FAREED ZAKARIA: From history we know that if a superpower relies solely on its military might, it will fall behind. At the end of their empire the British were obsessed by minor political disturbances throughout the empire, where they could go in and stabilize a situation with their military strength. It's the trap of hegemony: You begin to believe the only thing that matters is the thing you can do better than others and without others' support. It's the quick and easy path to decline.

PLAYBOY: But the United States also still has the world's number one economy.

FAREED ZAKARIA: Which is in jeopardy if we don't adapt to the changing world, if we don't embrace it, if instead we dig in our heels, close our borders, close our minds and try to stop change.

PLAYBOY: How are we trying to stop change?

FAREED ZAKARIA: First, we're in denial, and there are two or three streams feeding the denial. We've always thought of ourselves as exceptional. We are exceptional. But this country was created in rejection of the Old World. We were the New World. We think we still are, but a newer world is being formed, newer than ours. We're also in denial about globalization. We talk about it, but more than 80 percent of the U.S. economy is domestic. Meanwhile, we react with absolute horror at the prospect that there might be Americans who speak a second language -- Spanish, God forbid -- as if our big problem as Americans is that we know too many foreign languages. Also, there's very little foreign travel by Americans. Our parochialism means we really haven't noticed things have changed. U.S. businesses get it, though. It's a very competitive world, and they've had to hustle. American universities get it too. Students are coming from everywhere, and research is being done everywhere. The place they don't get it is Washington, D.C. The rhetoric of Washington is absolutely pernicious -- rhetoric that views the outside world as evil. In Washington it's all chest-pumping machismo. Our foreign policy is trying to convert people to nirvana -- that is, our way -- or beating them up, humiliating and punishing them. The idea of talking to them is ridiculed. There's no other country in the world where talking to people -- just talking to them -- is regarded as treasonous. As a result we know nothing about these places in the world that are rising and becoming vibrant and powerful. We talk incessantly about Iran, and Bush demonizes the country. But we know nothing about Iran, and the administration doesn't even want to talk to Iran.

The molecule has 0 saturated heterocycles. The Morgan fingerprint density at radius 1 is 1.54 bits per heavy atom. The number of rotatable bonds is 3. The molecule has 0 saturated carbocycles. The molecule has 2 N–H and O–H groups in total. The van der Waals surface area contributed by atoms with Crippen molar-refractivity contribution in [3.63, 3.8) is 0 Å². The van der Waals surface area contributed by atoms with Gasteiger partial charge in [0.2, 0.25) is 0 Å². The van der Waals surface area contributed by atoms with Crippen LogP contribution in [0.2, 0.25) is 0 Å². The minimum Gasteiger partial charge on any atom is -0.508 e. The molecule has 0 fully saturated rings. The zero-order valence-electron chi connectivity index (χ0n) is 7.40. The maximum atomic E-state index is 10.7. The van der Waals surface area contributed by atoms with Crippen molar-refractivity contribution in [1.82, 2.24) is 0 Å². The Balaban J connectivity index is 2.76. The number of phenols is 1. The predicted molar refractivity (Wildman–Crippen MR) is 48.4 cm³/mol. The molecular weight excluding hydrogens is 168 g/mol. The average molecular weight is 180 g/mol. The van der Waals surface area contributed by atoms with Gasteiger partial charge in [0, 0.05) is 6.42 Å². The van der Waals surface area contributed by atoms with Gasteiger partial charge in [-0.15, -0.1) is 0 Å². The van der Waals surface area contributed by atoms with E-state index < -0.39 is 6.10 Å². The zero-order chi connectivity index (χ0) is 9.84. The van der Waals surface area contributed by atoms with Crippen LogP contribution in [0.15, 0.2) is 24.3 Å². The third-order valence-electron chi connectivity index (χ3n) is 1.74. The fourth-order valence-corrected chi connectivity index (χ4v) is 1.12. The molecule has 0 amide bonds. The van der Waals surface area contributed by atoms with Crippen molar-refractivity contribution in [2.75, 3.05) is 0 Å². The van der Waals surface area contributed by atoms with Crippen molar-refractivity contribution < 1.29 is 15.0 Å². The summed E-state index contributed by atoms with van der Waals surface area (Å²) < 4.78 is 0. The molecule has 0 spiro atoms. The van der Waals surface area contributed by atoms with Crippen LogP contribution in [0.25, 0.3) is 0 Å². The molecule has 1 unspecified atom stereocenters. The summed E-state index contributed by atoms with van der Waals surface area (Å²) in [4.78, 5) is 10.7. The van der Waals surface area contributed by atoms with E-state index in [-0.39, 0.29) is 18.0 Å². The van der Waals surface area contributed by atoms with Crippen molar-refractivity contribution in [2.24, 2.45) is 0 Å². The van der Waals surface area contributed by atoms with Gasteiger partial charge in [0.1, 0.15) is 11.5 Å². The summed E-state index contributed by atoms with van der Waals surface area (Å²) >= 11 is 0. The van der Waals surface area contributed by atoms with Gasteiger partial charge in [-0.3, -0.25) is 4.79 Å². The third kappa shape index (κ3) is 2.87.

PLAYBOY: So you favor talking to a rogue nation like Iran?

FAREED ZAKARIA: Of course. Iran is a very complex country with a very complex culture. Unless we talk to them, how will we know who they are? We don't even know anything about Cuba, though it's only 90 miles from Florida. For four decades we've had a fantasy that we were achieving regime change in Cuba; meanwhile Fidel Castro, until very recently, was the longest-serving political leader in the world. You'd think those two facts would be prima facie evidence our policy hasn't worked, but we don't go back and look. It's unthinkable we would learn from anyone else. Instead, they are all bad, and we are good. Everyone is out to get us.

PLAYBOY: Do you deny there are dangers that justify caution?

FAREED ZAKARIA: Of course not, but they're blown way out of proportion, and we in the media have culpability here. Bad news sells. We say this blithely. We say it and kind of titter, but we should really think about it. We have an obligation to place things in context. The truth is we are safer than at any other time in history. Where's the news in that?

PLAYBOY: Safer? With Al Qaeda and similar terrorist groups still threatening us?

FAREED ZAKARIA: Al Qaeda has been very successfully defanged. Every government in the world realized it was a problem, and now it's on the run.

PLAYBOY: You charge that, since September 11, 2001, Al Qaeda has basically been a producer of bad videos. But what about the bombings in Madrid and London? What about suicide bombings throughout the Middle East?

FAREED ZAKARIA: Every motley crew calls itself Al Qaeda but has no operational or financial links to the outfit that directed 9/11 and the embassy bombings. Since 9/11 Osama bin Laden has done nothing except issue threats in videos.

PLAYBOY: Are you denying the threat of terrorism?

FAREED ZAKARIA: It's fundamentally important that we recognize terrorism and Islamic extremism as real problems, but we must put them in context. We're told the Arab world is out to get us, but it's a small fringe. Polls in every Muslim society show most people reject the message of extremism and fundamentalism. Do they reject it loudly enough? Maybe in some cases they don't, and we should push them to. The Taliban is unpopular. Al Qaeda is unpopular. The idea of jihad is unpopular. Yet we're constantly given the message that they're all out to get us, which of course in some weird way is doing Osama bin Laden's bidding, feeding the message of Al Qaeda and giving it more power than it deserves.

PLAYBOY: How about Iran? Do you agree that Ahmadinejad and a nuclear Iran are a threat?